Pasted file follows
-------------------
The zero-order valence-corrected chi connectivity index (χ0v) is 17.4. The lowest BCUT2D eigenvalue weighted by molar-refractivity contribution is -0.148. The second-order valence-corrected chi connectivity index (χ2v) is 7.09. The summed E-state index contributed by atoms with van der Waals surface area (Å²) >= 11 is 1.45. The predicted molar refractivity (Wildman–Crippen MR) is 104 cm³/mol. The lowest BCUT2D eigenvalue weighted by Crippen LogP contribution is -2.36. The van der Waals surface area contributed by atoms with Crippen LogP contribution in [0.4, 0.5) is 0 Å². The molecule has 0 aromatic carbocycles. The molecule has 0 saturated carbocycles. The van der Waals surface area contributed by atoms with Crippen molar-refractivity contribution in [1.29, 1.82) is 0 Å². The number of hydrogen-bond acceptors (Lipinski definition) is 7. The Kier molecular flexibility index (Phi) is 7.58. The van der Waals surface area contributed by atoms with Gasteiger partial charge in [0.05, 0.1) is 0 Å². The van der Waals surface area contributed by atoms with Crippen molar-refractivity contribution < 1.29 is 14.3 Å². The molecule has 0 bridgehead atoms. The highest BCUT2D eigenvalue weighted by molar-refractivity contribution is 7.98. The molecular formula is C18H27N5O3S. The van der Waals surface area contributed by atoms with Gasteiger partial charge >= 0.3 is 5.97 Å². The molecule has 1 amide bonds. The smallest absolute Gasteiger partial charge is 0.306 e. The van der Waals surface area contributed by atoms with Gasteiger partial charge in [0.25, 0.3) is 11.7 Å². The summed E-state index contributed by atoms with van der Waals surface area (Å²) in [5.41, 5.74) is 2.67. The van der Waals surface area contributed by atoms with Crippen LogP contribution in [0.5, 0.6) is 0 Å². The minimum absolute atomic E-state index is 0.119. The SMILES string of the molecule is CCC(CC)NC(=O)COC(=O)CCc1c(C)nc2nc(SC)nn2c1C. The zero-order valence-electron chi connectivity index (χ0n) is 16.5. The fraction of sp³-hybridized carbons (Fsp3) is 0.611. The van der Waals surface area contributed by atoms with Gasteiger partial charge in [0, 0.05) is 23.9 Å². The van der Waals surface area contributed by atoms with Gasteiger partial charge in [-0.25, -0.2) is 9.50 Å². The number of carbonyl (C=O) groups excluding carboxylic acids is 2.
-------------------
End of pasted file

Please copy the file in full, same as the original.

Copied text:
The zero-order valence-corrected chi connectivity index (χ0v) is 17.4. The lowest BCUT2D eigenvalue weighted by molar-refractivity contribution is -0.148. The second-order valence-corrected chi connectivity index (χ2v) is 7.09. The summed E-state index contributed by atoms with van der Waals surface area (Å²) >= 11 is 1.45. The predicted molar refractivity (Wildman–Crippen MR) is 104 cm³/mol. The lowest BCUT2D eigenvalue weighted by Crippen LogP contribution is -2.36. The van der Waals surface area contributed by atoms with Crippen LogP contribution in [0.4, 0.5) is 0 Å². The molecule has 0 aromatic carbocycles. The molecule has 0 saturated carbocycles. The van der Waals surface area contributed by atoms with Crippen molar-refractivity contribution in [1.29, 1.82) is 0 Å². The number of hydrogen-bond acceptors (Lipinski definition) is 7. The Kier molecular flexibility index (Phi) is 7.58. The van der Waals surface area contributed by atoms with Gasteiger partial charge in [0.05, 0.1) is 0 Å². The van der Waals surface area contributed by atoms with Crippen molar-refractivity contribution < 1.29 is 14.3 Å². The molecule has 0 bridgehead atoms. The highest BCUT2D eigenvalue weighted by molar-refractivity contribution is 7.98. The molecular formula is C18H27N5O3S. The van der Waals surface area contributed by atoms with Gasteiger partial charge >= 0.3 is 5.97 Å². The molecule has 1 amide bonds. The smallest absolute Gasteiger partial charge is 0.306 e. The van der Waals surface area contributed by atoms with Gasteiger partial charge in [0.25, 0.3) is 11.7 Å². The summed E-state index contributed by atoms with van der Waals surface area (Å²) in [5.41, 5.74) is 2.67. The van der Waals surface area contributed by atoms with Crippen LogP contribution in [0.5, 0.6) is 0 Å². The minimum absolute atomic E-state index is 0.119. The SMILES string of the molecule is CCC(CC)NC(=O)COC(=O)CCc1c(C)nc2nc(SC)nn2c1C. The zero-order valence-electron chi connectivity index (χ0n) is 16.5. The fraction of sp³-hybridized carbons (Fsp3) is 0.611. The van der Waals surface area contributed by atoms with Gasteiger partial charge in [0, 0.05) is 23.9 Å². The van der Waals surface area contributed by atoms with Gasteiger partial charge in [-0.25, -0.2) is 9.50 Å². The number of carbonyl (C=O) groups excluding carboxylic acids is 2.